|Brendan Donovan - DH||Geraldo Perdomo - SS|
|Paul Goldschmidt - 1B||Ketel Marte - 2B|
|Lars Nootbaar - CF||Corbin Carroll - LF|
|Tyler O'Neill - LF||Christian Walker - 1B|
|Nolan Gorman - 2B||Dominic Canzone - DH|
|Alec Burleson - RF||Emmanuel Rivera - 3B|
|Taylor Motter - 3B||Jake McCarthy - RF|
|Paul DeJong - SS||Alek Thomas - CF|
|Andrew Knizner - C||Jose Herrera - C|
|Jack Flaherty - RHP||Zac Gallen - RHP|
Zac Gallen’s Cy Young chances
As we head into the finals sixty games of the season, there’s no obvious front-runner for the National League Cy Young. This is in part because nobody is clearly head and shoulders above the pack at this point. By bWAR little more than half a win (0.6) covers the entire top ten, from the Reds’ Andrew Abbott (3.3) down to Gallen (2.7). That’s within the range where you can probably make a legitimate subjective argument for almost any candidate. For example, while Abbott leads, he has thrown only 61.2 innings and while they’re impressive (a 1.90 ERA), he’ll likely end the year with less than 150 innings pitched. No non-closer has won the Cy Young over a full season throwing so little. Stamina matters.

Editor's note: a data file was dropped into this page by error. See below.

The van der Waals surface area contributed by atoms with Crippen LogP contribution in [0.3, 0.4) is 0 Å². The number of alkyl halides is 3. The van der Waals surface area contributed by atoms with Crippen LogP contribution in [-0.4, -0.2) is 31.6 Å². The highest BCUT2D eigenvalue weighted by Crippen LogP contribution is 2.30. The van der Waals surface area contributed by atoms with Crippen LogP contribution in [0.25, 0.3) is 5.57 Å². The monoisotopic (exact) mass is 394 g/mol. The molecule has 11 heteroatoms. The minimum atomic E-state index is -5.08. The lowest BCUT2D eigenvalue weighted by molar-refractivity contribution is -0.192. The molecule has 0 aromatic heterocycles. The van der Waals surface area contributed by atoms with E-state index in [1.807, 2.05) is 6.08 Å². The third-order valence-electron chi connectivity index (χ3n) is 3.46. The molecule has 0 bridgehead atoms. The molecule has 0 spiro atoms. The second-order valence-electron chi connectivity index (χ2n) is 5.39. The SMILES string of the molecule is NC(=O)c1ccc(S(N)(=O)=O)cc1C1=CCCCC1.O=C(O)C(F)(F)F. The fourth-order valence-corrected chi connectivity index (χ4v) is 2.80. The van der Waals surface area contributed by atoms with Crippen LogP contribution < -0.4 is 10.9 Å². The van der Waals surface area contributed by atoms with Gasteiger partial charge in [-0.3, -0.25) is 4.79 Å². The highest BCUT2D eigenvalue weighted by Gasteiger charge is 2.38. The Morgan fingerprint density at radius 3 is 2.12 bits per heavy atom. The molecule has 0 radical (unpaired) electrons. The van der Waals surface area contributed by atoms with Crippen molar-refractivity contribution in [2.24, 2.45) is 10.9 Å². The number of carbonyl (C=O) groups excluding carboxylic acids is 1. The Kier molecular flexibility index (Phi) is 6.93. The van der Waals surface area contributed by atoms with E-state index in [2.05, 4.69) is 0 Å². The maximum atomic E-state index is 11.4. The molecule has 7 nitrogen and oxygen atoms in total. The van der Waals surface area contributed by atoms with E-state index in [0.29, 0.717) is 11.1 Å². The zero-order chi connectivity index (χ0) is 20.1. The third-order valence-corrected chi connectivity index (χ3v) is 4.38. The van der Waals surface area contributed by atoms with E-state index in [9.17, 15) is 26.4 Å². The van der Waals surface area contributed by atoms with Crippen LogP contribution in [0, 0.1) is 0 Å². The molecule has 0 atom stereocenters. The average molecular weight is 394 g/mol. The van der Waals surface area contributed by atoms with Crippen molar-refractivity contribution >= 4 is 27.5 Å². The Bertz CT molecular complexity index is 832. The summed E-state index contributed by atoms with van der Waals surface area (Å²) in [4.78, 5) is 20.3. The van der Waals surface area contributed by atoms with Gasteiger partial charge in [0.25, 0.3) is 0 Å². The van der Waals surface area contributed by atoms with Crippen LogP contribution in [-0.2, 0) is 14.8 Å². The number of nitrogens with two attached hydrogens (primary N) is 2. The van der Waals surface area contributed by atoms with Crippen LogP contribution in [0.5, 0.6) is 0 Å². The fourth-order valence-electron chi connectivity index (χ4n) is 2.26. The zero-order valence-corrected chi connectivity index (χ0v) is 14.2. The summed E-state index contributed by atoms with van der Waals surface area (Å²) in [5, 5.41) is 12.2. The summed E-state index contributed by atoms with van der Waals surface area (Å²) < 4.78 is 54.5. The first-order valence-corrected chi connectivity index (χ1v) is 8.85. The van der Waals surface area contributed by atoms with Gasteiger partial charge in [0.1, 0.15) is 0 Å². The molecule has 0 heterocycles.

The other problem is the wide discrepancy between the two generally regarded metrics, bWAR and fWAR. It’s partly because the former works off ERA and the latter off fielding-independent ERA (FIP), and these can be very different. Abbott’s FIP is almost twice his ERA at 3.75, and that’s why he ranks a mere 34th by fWAR with 1.4. Conversely, the leader there is the Phillies’ Zac Wheeler at 4.0 fWAR, due to his league-leading 2.88 FIP. bWAR is much less impressed, and his 2.1 bWAR has him down in 18th place, just behind Merrill Kelly. So, you pay your money and you take your choice. But the following pitchers are in the top ten by both systems. They’re listed by average WAR, with bWAR and fWAR in brackets.
- Zac Gallen, ARI: 3.2 (2.7/3.7)
- Justin Steele, CHC: 2.95 (2.9/3.0)
- Jesus Luzardo, MIA: 2.9 (3.0/2.8)
- Marcus Stroman, CHC: 2.8 (3.1/2.5)
- Logan Webb, SFG 2.8 (2.9/2.7)
- Blake Snell, PIT: 2.7 (3.1/2.3)
Add Wheeler, at a 3.05 average, and those would seem to be the leading candidates as we approach the two-third point of the season. Again, by this average there’s only half a win or so covering all of them. Generally, how you finish the season is likely to be weighted more heavily than how you started, simply due to the inevitable recency bias when it comes time to casting votes. So while Zac is certainly in the heart of the conversation, and arguably on top of the list, it will likely be performances over the remaining two months that determine whether he becomes the team’s first Cy Young winner since Brandon Webb in 2006.